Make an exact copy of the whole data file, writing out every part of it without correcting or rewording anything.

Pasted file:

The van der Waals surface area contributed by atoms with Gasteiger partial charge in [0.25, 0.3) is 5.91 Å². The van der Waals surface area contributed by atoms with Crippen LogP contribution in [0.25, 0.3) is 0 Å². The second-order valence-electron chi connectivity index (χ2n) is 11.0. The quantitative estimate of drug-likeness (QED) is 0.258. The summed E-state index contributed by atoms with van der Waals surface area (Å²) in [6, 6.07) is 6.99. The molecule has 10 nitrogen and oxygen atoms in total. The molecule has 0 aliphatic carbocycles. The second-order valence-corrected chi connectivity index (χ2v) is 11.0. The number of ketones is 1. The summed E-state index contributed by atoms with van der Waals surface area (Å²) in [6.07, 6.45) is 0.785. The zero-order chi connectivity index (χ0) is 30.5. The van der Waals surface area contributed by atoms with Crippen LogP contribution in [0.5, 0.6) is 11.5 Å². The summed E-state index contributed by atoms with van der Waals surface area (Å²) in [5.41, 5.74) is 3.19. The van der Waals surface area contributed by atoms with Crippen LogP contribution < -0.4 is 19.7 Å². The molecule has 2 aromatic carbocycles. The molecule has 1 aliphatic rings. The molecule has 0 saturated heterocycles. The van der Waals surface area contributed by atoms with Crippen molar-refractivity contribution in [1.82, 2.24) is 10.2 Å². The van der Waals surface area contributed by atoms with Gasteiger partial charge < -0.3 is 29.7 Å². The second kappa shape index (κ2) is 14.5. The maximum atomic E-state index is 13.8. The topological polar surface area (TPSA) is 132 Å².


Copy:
The van der Waals surface area contributed by atoms with Gasteiger partial charge in [0.25, 0.3) is 5.91 Å². The van der Waals surface area contributed by atoms with Crippen LogP contribution in [0.25, 0.3) is 0 Å². The second-order valence-electron chi connectivity index (χ2n) is 11.0. The quantitative estimate of drug-likeness (QED) is 0.258. The summed E-state index contributed by atoms with van der Waals surface area (Å²) in [6, 6.07) is 6.99. The molecule has 10 nitrogen and oxygen atoms in total. The molecule has 0 aliphatic carbocycles. The second-order valence-corrected chi connectivity index (χ2v) is 11.0. The number of ketones is 1. The summed E-state index contributed by atoms with van der Waals surface area (Å²) in [6.07, 6.45) is 0.785. The zero-order chi connectivity index (χ0) is 30.5. The van der Waals surface area contributed by atoms with Crippen LogP contribution in [0.5, 0.6) is 11.5 Å². The summed E-state index contributed by atoms with van der Waals surface area (Å²) in [5.41, 5.74) is 3.19. The van der Waals surface area contributed by atoms with Crippen LogP contribution < -0.4 is 19.7 Å². The molecule has 2 aromatic carbocycles. The molecule has 1 aliphatic rings. The molecule has 0 saturated heterocycles. The van der Waals surface area contributed by atoms with Crippen molar-refractivity contribution in [1.82, 2.24) is 10.2 Å². The van der Waals surface area contributed by atoms with Gasteiger partial charge < -0.3 is 29.7 Å². The second kappa shape index (κ2) is 14.5. The maximum atomic E-state index is 13.8. The topological polar surface area (TPSA) is 132 Å².